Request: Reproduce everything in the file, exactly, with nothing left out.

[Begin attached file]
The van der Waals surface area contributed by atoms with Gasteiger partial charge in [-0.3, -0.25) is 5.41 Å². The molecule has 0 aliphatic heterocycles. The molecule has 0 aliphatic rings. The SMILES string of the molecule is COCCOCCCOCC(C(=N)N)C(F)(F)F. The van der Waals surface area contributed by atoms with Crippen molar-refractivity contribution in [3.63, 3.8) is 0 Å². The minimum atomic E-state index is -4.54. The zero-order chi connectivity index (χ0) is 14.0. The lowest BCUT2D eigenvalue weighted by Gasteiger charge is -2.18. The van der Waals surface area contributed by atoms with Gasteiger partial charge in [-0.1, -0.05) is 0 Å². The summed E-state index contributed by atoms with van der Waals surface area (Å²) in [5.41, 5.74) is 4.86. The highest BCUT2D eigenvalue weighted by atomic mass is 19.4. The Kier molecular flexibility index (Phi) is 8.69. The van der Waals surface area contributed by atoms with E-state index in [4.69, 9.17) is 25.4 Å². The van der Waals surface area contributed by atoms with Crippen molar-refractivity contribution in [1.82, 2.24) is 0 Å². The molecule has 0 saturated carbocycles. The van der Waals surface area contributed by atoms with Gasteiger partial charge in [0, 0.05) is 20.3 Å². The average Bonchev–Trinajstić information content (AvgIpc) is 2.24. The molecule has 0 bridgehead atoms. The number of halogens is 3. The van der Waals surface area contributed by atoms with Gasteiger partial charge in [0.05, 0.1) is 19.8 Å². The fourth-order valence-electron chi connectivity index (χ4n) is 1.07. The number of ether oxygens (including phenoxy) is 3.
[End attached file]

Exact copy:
The van der Waals surface area contributed by atoms with Gasteiger partial charge in [-0.3, -0.25) is 5.41 Å². The molecule has 0 aliphatic heterocycles. The molecule has 0 aliphatic rings. The SMILES string of the molecule is COCCOCCCOCC(C(=N)N)C(F)(F)F. The van der Waals surface area contributed by atoms with Crippen molar-refractivity contribution in [3.63, 3.8) is 0 Å². The minimum atomic E-state index is -4.54. The zero-order chi connectivity index (χ0) is 14.0. The lowest BCUT2D eigenvalue weighted by Gasteiger charge is -2.18. The van der Waals surface area contributed by atoms with Gasteiger partial charge in [-0.1, -0.05) is 0 Å². The summed E-state index contributed by atoms with van der Waals surface area (Å²) in [5.41, 5.74) is 4.86. The highest BCUT2D eigenvalue weighted by atomic mass is 19.4. The Kier molecular flexibility index (Phi) is 8.69. The van der Waals surface area contributed by atoms with E-state index in [4.69, 9.17) is 25.4 Å². The van der Waals surface area contributed by atoms with Crippen molar-refractivity contribution in [1.82, 2.24) is 0 Å². The molecule has 0 saturated carbocycles. The van der Waals surface area contributed by atoms with Gasteiger partial charge in [0, 0.05) is 20.3 Å². The average Bonchev–Trinajstić information content (AvgIpc) is 2.24. The molecule has 0 bridgehead atoms. The number of halogens is 3. The van der Waals surface area contributed by atoms with Gasteiger partial charge in [0.05, 0.1) is 19.8 Å². The fourth-order valence-electron chi connectivity index (χ4n) is 1.07. The number of ether oxygens (including phenoxy) is 3.